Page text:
(5.0) (2 Votes) |
September 12th, 2003
Pros: They have over 120 different beers
Belgium is world-famous for producing a few things. Beer. Chocolate.
Chips. Tennis mixed doubles partners. OK, maybe not that last one
so much, but quite frankly we only needed three good reasons. And
so that is how the six of us came to be awaiting a train to Brussels
for a quick weekend away.
The central theme of the weekend, like so many of our trips, was
food and drink. So as the train pulled out we pulled out a veritable
smorgasbord of cheeses, dips, breads, olives etc and, after a quick
scare that the corkscrew might not make it through security, a few
bottles of red. Three hours of offensive card games and jealous
stares later we pulled into Brussels. After a quick nightcap in
the hotel lobby it was off to bed.
In the morning we headed back to Brussels Midi station and, after
figuring out the timetable (and thus explaining our sole occupancy
of the platform), left for Bruges. An hour later, and on time to
the minute (something we’re not used to in the UK) the train
screen told us that “Vee komen aan en” to Bruges.
Bruges has to be one of the prettiest towns going round. Inside
the encircling canal, the city is packed with medieval buildings,
cobbled streets and leafy squares lined with cosy bars and restaurants
spilling onto them. Everything is spotlessly clean and freshly painted
which, after London, makes walking through it almost surreal.
Being just inland from Belgium’s northern coast, Bruges was
at one time a thriving seaport. The name Bruges actually comes from
the Viking for “landing area” or some such. When the
only river in from the sea silted up though, the town spent the
next five hundred-odd years in neglect and wars. I only touch on
the wars because it gives me the opportunity to mention the names
of the opposing sides; the silly-sounding Dutch “Flemings”
in the north and the even sillier-sounding French “Walloons”
in the south. Sound more like good names for indoor cricket teams
to me. Even today though, the more southern parts of Belgium, including
Brussels, speak Belgium’s official language of French and
the north, like Bruges, speaks Flemish (which is essentially Dutch
with a different accent).
Last time we were here we realised that the best way to get around
Bruges was by bike, and after hiring some we rode around the city’s
ring bike trail to near the Donkey’s Gate where we were staying.
We dropped our stuff off at the B&B we rode the five minutes
back into town seeking refreshment. After a few light beers (light
being 6% in Belgium) and a meal we sought out the main reason for
our return to Bruges. Tucked down what is supposedly the thinnest
alley in Bruges we found “de Garre”.
De Garre is a speciality Belgian beer pub that accounted for much
of our previous trip. It is my favourite pub ever. Why? They have
over 120 different beers. Every beer is served with cheese. Every
beer comes in an appropriate style glass ranging from chalices to
goblets to a test tube like long glass.
Most of all though, the owner loves good beer and not much else.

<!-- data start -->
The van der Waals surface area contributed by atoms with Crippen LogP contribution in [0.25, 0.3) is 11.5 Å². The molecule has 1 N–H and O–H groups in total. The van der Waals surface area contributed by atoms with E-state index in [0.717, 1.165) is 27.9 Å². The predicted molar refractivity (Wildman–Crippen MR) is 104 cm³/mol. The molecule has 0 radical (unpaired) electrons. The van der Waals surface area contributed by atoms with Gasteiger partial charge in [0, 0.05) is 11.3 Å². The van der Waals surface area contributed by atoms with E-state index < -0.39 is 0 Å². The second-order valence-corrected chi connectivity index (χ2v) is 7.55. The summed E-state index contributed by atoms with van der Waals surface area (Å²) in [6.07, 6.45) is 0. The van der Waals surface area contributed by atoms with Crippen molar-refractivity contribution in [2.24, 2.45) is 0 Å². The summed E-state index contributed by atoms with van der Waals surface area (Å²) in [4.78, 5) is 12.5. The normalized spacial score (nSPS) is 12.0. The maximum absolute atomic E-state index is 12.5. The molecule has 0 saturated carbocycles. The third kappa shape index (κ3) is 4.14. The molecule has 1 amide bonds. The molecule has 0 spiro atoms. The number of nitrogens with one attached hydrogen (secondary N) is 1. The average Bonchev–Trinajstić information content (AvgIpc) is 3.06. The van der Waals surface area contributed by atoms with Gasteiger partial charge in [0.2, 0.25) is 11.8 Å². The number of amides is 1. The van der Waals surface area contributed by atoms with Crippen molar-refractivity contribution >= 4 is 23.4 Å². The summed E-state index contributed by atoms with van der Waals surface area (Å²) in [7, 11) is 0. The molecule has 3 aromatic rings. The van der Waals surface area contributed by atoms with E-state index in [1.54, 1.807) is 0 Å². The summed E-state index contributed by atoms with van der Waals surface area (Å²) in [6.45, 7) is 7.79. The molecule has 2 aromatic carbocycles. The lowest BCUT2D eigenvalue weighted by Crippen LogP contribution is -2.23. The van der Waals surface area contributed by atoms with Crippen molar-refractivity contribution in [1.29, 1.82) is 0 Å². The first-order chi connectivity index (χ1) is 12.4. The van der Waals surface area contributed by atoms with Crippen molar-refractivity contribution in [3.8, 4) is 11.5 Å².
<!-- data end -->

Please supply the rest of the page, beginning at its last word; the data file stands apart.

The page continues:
When another customer asked if they served food he sternly shook
his head and simply replied “No. This is a beer pub”.
He lovingly pours each beer for you and is very quick with an (always
good) recommendation. If you asked for a Fosters he would probably
cry or punch you or both. Belgian beer is simply the best in the
We spent the afternoon sampling various beers from the creamy but
potent (11.5% potent!) Gulden Draak to our favourite from last time,
Chimay. Many of our favourite beers are “trappist” beers
meaning they are brewed in monasteries. They’re often fermented
a second-time in the bottle - just like fine wine. History has it
that monks (whose order originated in la Trappe – hence the
name) escaping the French Revolution and other hostilities came
to Belgium from France. Given the silence of their strict monastic
life they started brewing beer so that they too would know what
a headache feels like (okay, I may have made that bit up). Soon,
presumably upon realising they were getting bloody good at making
it, they started selling it externally. Either way, few better things
have come out of the church.
Nowadays there are only six breweries left that are legally allowed
to call themselves “trappist”. Apparently the overuse
of monk’s names on beer bottles everywhere was causing a big
decline in monk enrolments (strange really – it sounds like
a great reason to turn to the cloth to me!).
After a few hours of sampling beers we headed in search of food.
We settled down to a hearty meal of mussels - another Belgian speciality.
I’ve already commented on the strength of Belgian beer so
it should come as no surprise that the night concluded with us singing
Roxette and Bryan Adams songs at the top of our voice. Enough said.
The next day after an awesome breakfast we rode around the ring
bike track some more to take in some of the sights (windmills, church
towers, canals etc, etc). I had to pedal furiously to keep up since
I had, in one swift downward stroke, converted my rented 18-speed
to a 1-speed (why is it I always get the dud mountain bike?). After
dropping our bikes off, we revisited de Garre again for one last
taste of Belgian beer. Then it was back to the train station allowing
for the obligatory stop-off for Belgian chocolate. Belgians make
170,000 tonnes of the stuff each year and it is almost as good as
their beer. Having done this we, very wearily, made our way back
home to London …